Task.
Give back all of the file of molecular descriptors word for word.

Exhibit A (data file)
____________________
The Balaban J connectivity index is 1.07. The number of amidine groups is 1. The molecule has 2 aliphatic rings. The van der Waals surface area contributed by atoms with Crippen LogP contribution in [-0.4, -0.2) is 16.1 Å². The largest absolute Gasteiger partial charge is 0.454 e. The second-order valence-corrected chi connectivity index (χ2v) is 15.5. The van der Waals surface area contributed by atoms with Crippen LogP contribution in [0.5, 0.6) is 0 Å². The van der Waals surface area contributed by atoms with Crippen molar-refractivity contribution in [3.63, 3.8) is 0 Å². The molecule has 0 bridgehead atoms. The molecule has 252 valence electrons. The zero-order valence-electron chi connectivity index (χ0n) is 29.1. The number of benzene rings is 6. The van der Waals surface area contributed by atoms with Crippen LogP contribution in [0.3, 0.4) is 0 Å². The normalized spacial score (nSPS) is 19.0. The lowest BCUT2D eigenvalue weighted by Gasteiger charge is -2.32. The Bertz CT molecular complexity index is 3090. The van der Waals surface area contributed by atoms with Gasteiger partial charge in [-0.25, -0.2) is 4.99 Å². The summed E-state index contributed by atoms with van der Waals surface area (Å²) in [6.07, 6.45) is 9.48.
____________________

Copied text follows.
The Balaban J connectivity index is 1.07. The number of amidine groups is 1. The molecule has 2 aliphatic rings. The van der Waals surface area contributed by atoms with Crippen LogP contribution in [-0.4, -0.2) is 16.1 Å². The largest absolute Gasteiger partial charge is 0.454 e. The second-order valence-corrected chi connectivity index (χ2v) is 15.5. The van der Waals surface area contributed by atoms with Crippen LogP contribution in [0.5, 0.6) is 0 Å². The van der Waals surface area contributed by atoms with Crippen molar-refractivity contribution in [3.63, 3.8) is 0 Å². The molecule has 0 bridgehead atoms. The molecule has 252 valence electrons. The zero-order valence-electron chi connectivity index (χ0n) is 29.1. The number of benzene rings is 6. The van der Waals surface area contributed by atoms with Crippen LogP contribution in [0.3, 0.4) is 0 Å². The normalized spacial score (nSPS) is 19.0. The lowest BCUT2D eigenvalue weighted by Gasteiger charge is -2.32. The Bertz CT molecular complexity index is 3090. The van der Waals surface area contributed by atoms with Gasteiger partial charge in [-0.25, -0.2) is 4.99 Å². The summed E-state index contributed by atoms with van der Waals surface area (Å²) in [6.07, 6.45) is 9.48.